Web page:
Transcript: Press Conference on Latin America -- Opening Remarks by Anoop Singh, Director, Western Hemisphere Department, IMF

September 20, 2003

Press Conference on Latin America
Opening Remarks by Anoop Singh
Director, Western Hemisphere Department

Saturday, September 20, 2003
Dubai, United Arab Emirates

1. I am pleased to welcome all of you here today. These press conferences are becoming important opportunities to meet representatives of the media especially concerned with developments in the Western Hemisphere countries, and to provide an overview of the main macroeconomic challenges facing the region. I am joined by my colleagues John Dodsworth, Charles Collyns, Markus Rodlauer and Ranjit Teja.

2. I am pleased to be able to strike a cautiously optimistic note on the regional economic outlook. There are now clearer signs of an economic recovery in Latin America and the Caribbean region. This recovery should gather pace next year provided the political consensus for carrying forward key economic reforms remains strong. The more positive outlook, and the associated strengthening of market sentiment towards the region, have been driven by both an improving external environment and stronger policy implementation:

· While some uncertainties still remain, recent data provide clear signs that the U.S. recovery is strengthening, supported to a significant extent by monetary and fiscal stimulus. Together with improved economic conditions in other industrial countries, we anticipate that the global recovery will broaden over the coming year.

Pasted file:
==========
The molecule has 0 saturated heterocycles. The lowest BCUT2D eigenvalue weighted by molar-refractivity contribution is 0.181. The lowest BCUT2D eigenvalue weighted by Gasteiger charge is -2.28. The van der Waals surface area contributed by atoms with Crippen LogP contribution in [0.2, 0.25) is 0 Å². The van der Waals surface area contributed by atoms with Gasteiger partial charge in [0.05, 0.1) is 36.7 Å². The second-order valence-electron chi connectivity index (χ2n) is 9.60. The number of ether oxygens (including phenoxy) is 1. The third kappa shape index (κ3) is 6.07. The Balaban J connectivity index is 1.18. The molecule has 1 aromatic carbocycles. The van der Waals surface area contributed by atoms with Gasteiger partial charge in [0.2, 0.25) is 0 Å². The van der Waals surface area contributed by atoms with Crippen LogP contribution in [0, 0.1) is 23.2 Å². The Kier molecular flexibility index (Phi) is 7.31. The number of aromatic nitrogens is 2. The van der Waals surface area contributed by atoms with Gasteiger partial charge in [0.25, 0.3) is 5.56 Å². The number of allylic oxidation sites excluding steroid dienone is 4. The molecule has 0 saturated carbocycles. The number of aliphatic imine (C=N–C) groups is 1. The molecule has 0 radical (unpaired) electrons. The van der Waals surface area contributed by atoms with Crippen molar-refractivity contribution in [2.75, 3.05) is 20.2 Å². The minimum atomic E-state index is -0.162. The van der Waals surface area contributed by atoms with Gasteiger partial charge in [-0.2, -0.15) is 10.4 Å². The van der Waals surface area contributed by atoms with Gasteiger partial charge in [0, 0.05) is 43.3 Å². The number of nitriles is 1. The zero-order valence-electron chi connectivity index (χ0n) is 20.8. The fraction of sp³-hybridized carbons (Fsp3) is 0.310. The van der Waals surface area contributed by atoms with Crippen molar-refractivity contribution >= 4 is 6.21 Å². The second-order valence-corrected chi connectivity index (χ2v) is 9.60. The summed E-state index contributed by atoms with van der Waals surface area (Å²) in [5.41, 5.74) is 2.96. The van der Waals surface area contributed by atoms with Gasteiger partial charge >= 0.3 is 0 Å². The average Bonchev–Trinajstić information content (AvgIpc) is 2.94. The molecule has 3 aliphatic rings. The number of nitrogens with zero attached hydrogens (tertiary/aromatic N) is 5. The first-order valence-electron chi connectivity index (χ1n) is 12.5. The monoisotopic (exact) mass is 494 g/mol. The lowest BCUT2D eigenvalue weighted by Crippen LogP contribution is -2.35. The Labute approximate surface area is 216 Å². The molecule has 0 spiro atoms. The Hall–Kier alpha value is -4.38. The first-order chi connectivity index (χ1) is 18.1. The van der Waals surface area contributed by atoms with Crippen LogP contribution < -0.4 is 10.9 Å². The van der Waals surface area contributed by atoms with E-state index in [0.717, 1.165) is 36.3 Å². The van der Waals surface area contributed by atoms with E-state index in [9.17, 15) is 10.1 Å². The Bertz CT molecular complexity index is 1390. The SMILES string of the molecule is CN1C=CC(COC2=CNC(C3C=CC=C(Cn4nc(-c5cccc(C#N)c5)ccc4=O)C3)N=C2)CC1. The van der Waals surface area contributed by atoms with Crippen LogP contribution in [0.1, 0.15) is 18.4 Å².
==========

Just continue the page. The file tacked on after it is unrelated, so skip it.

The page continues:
· Equally important, the countries in Latin America and the Caribbean are taking significant steps to strengthening their economic policies. Fiscal positions are being consolidated, although more remains to be done in this area. Together with the increased credibility of monetary policy, in the context of generally floating exchange rate regimes, room is being created for bringing down interest rates. Efforts are also continuing to reinvigorate structural reforms, so important for longer term prospects.

3. Overall, we expect growth in Latin America and the Caribbean to accelerate from around 1 percent in 2003 to 3½ percent in 2004. Of course, the outlook remains heavily differentiated across the region, and economic and political uncertainties weigh more heavily in some countries than in others. Inflation generally remains under control, and we have seen a further strengthening of external positions in many countries in recent months.

4. Highlighting some individual cases:

· In Brazil, the government's commitment to continue fiscal consolidation over the medium term and pursue key pension and tax reforms has reestablished market confidence in economic prospects. The associated strengthening of the exchange rate and reduction in inflation have set the stage for lower interest rates, which are now approaching pre-crisis levels. I welcome the further cut in interest rates this week, which will add to the more supportive environment for stronger growth next year.

· In Argentina, a recovery is well underway. Just this morning our Executive Board approved a new three-year Stand-By Arrangement in support of a medium-term program that will help ensure that this growth can be sustained. Key elements include a framework for further fiscal consolidation, a strategy to strengthen the banking system, and institutional reforms to facilitate corporate restructuring and improve the investment climate. Needless to say, much will depend on firm implementation, including a successful debt operation.